Why some athletes choke at key moments
How does a professional athlete miss a game winning shot in the last second of a championship game when they have made that same shot thousands of times before? It’s likely due to the athlete’s increased stress and anxiety in that pressure-filled moment, according to a study presented to the British Psychological Society.
Researchers tested the anticipation and coordination of 18 active young adults while they were practicing and during competition. During competitive trials, the participants’ ability to anticipate and coordinate actions similar to catching a ball or hitting a moving object were much worse than in practice trials. Anxiety levels were also much higher during competitive trials compared to practice trials.
“Our research indicates that heightened cognitive anxiety, brought on by the competitive scenario really does affect performance abilities in physically active people — and the same is likely to apply even for trained athletes,” said Dr. Michael Duncan, lead author of the study and associate head of the Department of Applied Sciences and Health at Coventry University, in a statement.
While it may be impossible for athletes to avoid choking under pressure, preparing for competitions can help relieve some anxiety. Here are a few tips from the experts:
- Visualize what is going to happen during the game so you are mentally prepared for what is coming.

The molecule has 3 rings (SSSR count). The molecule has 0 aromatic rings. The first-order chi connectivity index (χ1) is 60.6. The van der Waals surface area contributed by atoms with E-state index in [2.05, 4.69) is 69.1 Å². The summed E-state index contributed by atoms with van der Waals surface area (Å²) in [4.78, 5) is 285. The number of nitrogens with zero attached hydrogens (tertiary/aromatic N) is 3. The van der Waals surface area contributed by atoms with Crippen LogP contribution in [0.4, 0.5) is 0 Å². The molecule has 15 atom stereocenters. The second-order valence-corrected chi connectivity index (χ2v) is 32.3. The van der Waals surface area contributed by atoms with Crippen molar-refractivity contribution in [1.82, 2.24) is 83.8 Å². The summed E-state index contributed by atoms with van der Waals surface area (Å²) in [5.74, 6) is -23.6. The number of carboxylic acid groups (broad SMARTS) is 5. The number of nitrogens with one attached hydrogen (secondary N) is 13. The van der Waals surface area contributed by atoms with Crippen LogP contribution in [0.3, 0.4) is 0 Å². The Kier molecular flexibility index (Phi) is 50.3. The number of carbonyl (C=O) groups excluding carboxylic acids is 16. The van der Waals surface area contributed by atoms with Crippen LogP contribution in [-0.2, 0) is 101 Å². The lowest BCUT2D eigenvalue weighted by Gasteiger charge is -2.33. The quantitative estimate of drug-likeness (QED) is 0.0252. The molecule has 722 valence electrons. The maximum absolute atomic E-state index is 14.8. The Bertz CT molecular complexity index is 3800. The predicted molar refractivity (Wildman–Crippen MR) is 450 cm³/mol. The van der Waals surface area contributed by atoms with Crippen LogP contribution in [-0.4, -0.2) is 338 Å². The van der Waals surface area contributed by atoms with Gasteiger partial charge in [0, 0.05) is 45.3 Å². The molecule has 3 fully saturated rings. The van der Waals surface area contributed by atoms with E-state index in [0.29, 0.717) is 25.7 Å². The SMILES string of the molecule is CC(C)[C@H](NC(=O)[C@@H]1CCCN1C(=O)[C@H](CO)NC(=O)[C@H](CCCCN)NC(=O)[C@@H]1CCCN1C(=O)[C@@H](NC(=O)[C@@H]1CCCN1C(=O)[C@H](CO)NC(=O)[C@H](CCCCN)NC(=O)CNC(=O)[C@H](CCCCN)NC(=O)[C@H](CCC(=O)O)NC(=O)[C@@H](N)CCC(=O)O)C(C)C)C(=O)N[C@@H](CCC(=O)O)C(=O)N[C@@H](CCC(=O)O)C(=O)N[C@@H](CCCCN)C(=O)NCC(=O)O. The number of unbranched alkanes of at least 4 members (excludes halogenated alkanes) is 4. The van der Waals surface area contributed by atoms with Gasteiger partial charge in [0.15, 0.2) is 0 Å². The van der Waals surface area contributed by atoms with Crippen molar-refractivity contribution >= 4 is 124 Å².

- Expose yourself to competition. “The more games you play or races you run, the better you will be able to handle situations where you are under pressure,” says Jen Heggaton, a fitness specialist at the Good Samaritan Health and Wellness Center in Downers Grove, Illinois.
- Practice. Feel comfortable and confident with your skills so that you will be prepared for what you are going up against.
- Think about what you are doing rather than how you are doing.
- “Instead of focusing on your performance, focus on the fresh air, the grass or the pavement you are running on. This will help you to stay calmer during the event,” Heggaton says.
So the next time you see a football player drop a game-winning pass, a hockey player miss a shot on a wide open goal or a basketball player miss a layup, know that their mistake was probably not due to a lack of effort or talent but rather heightened anxiety.
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